It’s about telling someone else “no” to something you wanted to do, like sub in a volleyball game, so you can say “yes” to do something you know means way more to your friend, like be the only fan she’s ever had at one of her games and sitting the whole way through.

It’s about volunteering or going to church to better yourself, but it’s NOT about telling someone else what you’re doing in hopes that you can win them over in some way.

But most importantly, it’s about treating those closest to you the best.  It’s great that your mommy thinks you’re just an excellent, attractive good-doer.  (Part of that is she has to, she’s your biased mom.)  But does mom see how you treat those who are emotionally the closest to you?  Who rely on you to feel better about themselves?  Who invested trust in you and then you broke it fifty times along the way?  Mom only sees what you let her see, and you’re not letting her see that.

Why do people give money anyway?  Well, honestly, it’s a selfish act.  Donations make people feel good without having to really do anything.  Seriously, look it up.  Why we do things for others.  It’s actually centered around ourselves more than the people we’re helping.  So when he’s being so nice, isn’t he really just boosting his ego?

And when you give out money, ever considered how it hurts?  To feel so incapable of taking care of yourself that someone with a similar job has to be giving you handouts?  So there we go.  You boost yourself up, I bring myself down.  Who’s it really helping?

I don’t care how much money you give someone or how good you make your life look on a resume.  If you can’t make real sacrifices from your own life to be a true, supportive friend… If you can’t stop thinking about yourself long enough to keep from breaking trust and wounding someone… well then you’re really not such a nice person after all, now are you?

Think about it.

people pleaser.

There’s nothing I hate more than feeling useless.  Uselessness garners worthlessness.  Worthlessness fosters a slew of depressing images of yourself.  It’s all of those things that make me work overtime to avoid them.  My fear of feeling normal, ego-checking emotions imprisons me in the position of the perpetual people pleaser.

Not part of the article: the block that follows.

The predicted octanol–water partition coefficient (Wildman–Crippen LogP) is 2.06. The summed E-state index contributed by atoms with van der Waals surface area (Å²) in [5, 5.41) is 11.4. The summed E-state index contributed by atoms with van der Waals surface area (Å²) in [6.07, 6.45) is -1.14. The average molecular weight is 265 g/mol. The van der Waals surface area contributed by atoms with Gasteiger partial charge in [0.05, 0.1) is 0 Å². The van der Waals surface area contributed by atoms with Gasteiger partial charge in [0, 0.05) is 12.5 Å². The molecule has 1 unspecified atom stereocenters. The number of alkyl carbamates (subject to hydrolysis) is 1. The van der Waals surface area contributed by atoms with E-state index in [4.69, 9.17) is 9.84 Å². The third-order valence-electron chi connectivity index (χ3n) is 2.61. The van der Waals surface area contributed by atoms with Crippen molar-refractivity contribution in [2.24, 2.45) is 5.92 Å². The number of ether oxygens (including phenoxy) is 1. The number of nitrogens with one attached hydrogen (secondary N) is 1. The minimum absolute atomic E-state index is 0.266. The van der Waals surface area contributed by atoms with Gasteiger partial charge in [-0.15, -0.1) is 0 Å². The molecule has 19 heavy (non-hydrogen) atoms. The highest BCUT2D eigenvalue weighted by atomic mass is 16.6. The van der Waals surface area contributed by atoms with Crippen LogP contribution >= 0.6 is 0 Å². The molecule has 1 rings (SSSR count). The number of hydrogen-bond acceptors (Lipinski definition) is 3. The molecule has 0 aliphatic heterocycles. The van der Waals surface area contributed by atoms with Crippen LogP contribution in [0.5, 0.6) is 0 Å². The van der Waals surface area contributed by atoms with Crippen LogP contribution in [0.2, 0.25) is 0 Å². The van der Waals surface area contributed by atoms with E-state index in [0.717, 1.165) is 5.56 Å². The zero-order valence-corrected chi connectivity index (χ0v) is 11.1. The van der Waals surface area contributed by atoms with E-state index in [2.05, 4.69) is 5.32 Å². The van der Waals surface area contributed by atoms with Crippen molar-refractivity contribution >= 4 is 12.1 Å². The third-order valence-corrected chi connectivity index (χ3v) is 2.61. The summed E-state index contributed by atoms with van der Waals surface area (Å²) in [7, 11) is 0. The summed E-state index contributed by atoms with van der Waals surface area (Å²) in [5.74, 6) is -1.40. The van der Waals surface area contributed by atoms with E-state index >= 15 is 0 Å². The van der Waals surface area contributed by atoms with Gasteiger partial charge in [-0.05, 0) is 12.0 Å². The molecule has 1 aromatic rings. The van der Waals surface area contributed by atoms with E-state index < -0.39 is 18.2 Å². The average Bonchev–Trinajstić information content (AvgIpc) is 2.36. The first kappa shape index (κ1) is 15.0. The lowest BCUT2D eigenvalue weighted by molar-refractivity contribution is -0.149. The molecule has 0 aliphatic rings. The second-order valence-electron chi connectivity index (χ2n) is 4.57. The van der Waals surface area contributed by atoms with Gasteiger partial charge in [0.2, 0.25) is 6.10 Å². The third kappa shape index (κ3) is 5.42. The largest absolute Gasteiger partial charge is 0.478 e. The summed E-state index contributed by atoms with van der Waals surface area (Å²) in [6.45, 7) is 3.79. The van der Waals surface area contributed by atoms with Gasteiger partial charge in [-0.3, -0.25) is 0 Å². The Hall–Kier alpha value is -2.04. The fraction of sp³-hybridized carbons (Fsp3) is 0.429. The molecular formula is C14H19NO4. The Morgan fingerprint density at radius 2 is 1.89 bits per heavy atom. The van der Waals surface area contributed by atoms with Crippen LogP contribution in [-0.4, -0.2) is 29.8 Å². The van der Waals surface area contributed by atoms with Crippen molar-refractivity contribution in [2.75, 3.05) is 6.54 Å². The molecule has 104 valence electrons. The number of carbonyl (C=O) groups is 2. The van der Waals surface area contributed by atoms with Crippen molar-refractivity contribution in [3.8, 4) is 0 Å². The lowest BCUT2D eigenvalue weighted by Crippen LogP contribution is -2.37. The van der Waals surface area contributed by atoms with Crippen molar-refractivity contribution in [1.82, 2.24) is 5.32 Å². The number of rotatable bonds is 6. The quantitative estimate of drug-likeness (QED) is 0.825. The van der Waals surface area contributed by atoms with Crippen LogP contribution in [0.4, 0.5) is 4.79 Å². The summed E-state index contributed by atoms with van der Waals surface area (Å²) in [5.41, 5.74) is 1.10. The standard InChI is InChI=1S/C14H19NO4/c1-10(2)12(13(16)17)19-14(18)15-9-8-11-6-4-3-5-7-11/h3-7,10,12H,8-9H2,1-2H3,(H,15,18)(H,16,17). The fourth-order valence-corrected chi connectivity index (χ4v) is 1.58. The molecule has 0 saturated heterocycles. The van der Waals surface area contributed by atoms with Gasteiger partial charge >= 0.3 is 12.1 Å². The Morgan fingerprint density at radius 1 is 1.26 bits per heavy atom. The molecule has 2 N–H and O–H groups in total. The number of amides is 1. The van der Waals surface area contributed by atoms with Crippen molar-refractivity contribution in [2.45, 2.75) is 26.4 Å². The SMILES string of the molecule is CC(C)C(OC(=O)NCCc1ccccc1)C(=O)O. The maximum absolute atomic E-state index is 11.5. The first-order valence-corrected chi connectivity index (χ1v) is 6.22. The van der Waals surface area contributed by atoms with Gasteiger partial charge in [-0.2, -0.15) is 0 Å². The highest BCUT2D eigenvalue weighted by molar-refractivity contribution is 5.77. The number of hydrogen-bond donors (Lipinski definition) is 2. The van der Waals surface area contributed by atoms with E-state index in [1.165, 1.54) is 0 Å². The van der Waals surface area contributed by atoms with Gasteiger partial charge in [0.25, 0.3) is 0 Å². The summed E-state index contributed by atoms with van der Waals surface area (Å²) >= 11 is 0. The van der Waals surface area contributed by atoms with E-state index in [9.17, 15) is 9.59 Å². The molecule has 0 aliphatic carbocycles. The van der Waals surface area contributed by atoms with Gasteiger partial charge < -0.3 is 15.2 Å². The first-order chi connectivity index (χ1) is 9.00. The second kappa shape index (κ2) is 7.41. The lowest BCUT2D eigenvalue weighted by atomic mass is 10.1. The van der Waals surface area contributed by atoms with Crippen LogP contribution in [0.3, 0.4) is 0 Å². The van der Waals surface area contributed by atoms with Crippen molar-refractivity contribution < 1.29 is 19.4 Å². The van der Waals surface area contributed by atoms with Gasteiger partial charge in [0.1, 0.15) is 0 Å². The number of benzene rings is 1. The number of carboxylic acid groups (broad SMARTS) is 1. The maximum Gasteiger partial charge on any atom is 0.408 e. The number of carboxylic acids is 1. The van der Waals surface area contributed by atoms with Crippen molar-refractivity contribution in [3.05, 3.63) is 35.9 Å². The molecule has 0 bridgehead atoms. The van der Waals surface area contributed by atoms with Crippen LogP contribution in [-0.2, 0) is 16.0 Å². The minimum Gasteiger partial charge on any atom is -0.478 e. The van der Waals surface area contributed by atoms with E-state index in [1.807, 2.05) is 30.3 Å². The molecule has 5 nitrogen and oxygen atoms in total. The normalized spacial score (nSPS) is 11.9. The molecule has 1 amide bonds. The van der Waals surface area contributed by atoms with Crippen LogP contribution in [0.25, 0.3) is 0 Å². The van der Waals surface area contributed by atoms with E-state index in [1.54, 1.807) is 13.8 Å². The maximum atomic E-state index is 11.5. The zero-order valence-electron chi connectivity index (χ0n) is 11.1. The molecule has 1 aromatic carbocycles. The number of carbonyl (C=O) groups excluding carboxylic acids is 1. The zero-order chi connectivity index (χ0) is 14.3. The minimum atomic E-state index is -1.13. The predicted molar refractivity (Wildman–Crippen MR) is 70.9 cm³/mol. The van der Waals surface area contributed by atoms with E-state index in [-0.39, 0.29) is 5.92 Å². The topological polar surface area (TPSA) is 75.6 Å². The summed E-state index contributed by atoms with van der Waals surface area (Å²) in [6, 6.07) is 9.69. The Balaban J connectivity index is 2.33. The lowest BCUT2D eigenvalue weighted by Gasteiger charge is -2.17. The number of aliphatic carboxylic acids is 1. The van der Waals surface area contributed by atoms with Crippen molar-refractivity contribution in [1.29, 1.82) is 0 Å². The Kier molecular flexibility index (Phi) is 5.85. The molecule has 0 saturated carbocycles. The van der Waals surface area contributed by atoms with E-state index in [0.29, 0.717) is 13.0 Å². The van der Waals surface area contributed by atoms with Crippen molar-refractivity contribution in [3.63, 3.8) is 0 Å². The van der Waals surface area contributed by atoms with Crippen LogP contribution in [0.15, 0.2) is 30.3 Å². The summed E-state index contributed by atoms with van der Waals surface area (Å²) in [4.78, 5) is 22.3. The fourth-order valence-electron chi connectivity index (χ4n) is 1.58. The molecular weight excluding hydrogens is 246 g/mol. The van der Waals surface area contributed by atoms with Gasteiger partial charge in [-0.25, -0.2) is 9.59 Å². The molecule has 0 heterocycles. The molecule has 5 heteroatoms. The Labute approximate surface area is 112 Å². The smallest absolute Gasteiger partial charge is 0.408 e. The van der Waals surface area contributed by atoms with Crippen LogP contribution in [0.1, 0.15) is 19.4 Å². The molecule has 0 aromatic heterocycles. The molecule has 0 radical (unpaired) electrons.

I never noticed my tendency to try to please others until someone pointed it out a couple of years ago, then I resented it.  I resented what it was and I resented having a label.  I didn’t want to admit to needing people, to being caught in an ugly egg-and-chicken cycle of needing to be around others and then needing to please them enough to make them stay.  Yet…

Learning to embrace my faults only strengthens my qualities.  Yeah, life loves throwing in catches like that.  To get better, you’ve first got to get worse, etc.  But how?

I’m still constantly crippled by the possibility (or consequences) of not pleasing someone:
-I dread the criticism.
-I picture the worst and live it in my head.
-I take every affliction personally.
-I believe every word someone says about me, even when they’re not thinking clearly.
-I just feel like I’m NEVER GOOD ENOUGH.

But how to embrace that??

It’s not easy, but there are some benefits from being a people pleaser if you’re able to keep a few things in mind.  For example, it’s okay to say no.  It’s okay to be too busy, too tired, or just disinterested.  You can turn things down as a way to keep control over how other perceive you.  If you drop everything for someone else too often, you’re giving them all of the power over you and showing it.  Only listening to the opinion of those whom you value will also save you from hurt when those who are cruel and meaningless to you inflict useless pain.

On the bright side, being a people pleaser means you’re also a dedicated and caring person at heart, and not just anyone can have qualities like that.  The problem is, taming yourself.  And that’s something I definitely still need to work on…